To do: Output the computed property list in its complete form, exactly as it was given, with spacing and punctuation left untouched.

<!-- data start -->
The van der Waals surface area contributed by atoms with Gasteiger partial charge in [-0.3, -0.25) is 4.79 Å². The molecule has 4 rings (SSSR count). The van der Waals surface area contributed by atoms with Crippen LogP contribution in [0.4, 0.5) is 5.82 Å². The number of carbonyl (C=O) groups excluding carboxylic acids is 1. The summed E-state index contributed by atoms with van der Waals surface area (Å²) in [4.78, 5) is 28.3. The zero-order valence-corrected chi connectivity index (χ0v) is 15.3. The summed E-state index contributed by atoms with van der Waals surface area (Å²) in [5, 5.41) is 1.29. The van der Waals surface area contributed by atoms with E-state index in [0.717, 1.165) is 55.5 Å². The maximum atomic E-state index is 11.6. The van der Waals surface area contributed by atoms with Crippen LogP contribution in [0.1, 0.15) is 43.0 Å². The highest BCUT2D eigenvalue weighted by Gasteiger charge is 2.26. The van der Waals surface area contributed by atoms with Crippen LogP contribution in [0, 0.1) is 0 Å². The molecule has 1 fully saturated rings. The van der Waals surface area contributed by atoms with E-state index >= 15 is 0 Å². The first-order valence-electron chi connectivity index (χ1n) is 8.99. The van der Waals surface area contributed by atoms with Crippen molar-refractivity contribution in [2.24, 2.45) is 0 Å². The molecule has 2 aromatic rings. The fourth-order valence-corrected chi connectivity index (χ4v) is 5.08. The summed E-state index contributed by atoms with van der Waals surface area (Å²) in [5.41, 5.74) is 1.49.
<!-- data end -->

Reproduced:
The van der Waals surface area contributed by atoms with Gasteiger partial charge in [-0.3, -0.25) is 4.79 Å². The molecule has 4 rings (SSSR count). The van der Waals surface area contributed by atoms with Crippen LogP contribution in [0.4, 0.5) is 5.82 Å². The number of carbonyl (C=O) groups excluding carboxylic acids is 1. The summed E-state index contributed by atoms with van der Waals surface area (Å²) in [4.78, 5) is 28.3. The zero-order valence-corrected chi connectivity index (χ0v) is 15.3. The summed E-state index contributed by atoms with van der Waals surface area (Å²) in [5, 5.41) is 1.29. The van der Waals surface area contributed by atoms with E-state index in [0.717, 1.165) is 55.5 Å². The maximum atomic E-state index is 11.6. The van der Waals surface area contributed by atoms with Crippen LogP contribution in [0.1, 0.15) is 43.0 Å². The highest BCUT2D eigenvalue weighted by Gasteiger charge is 2.26. The van der Waals surface area contributed by atoms with Crippen LogP contribution in [0, 0.1) is 0 Å². The molecule has 1 fully saturated rings. The van der Waals surface area contributed by atoms with E-state index >= 15 is 0 Å². The first-order valence-electron chi connectivity index (χ1n) is 8.99. The van der Waals surface area contributed by atoms with Crippen molar-refractivity contribution in [2.24, 2.45) is 0 Å². The molecule has 2 aromatic rings. The fourth-order valence-corrected chi connectivity index (χ4v) is 5.08. The summed E-state index contributed by atoms with van der Waals surface area (Å²) in [5.41, 5.74) is 1.49.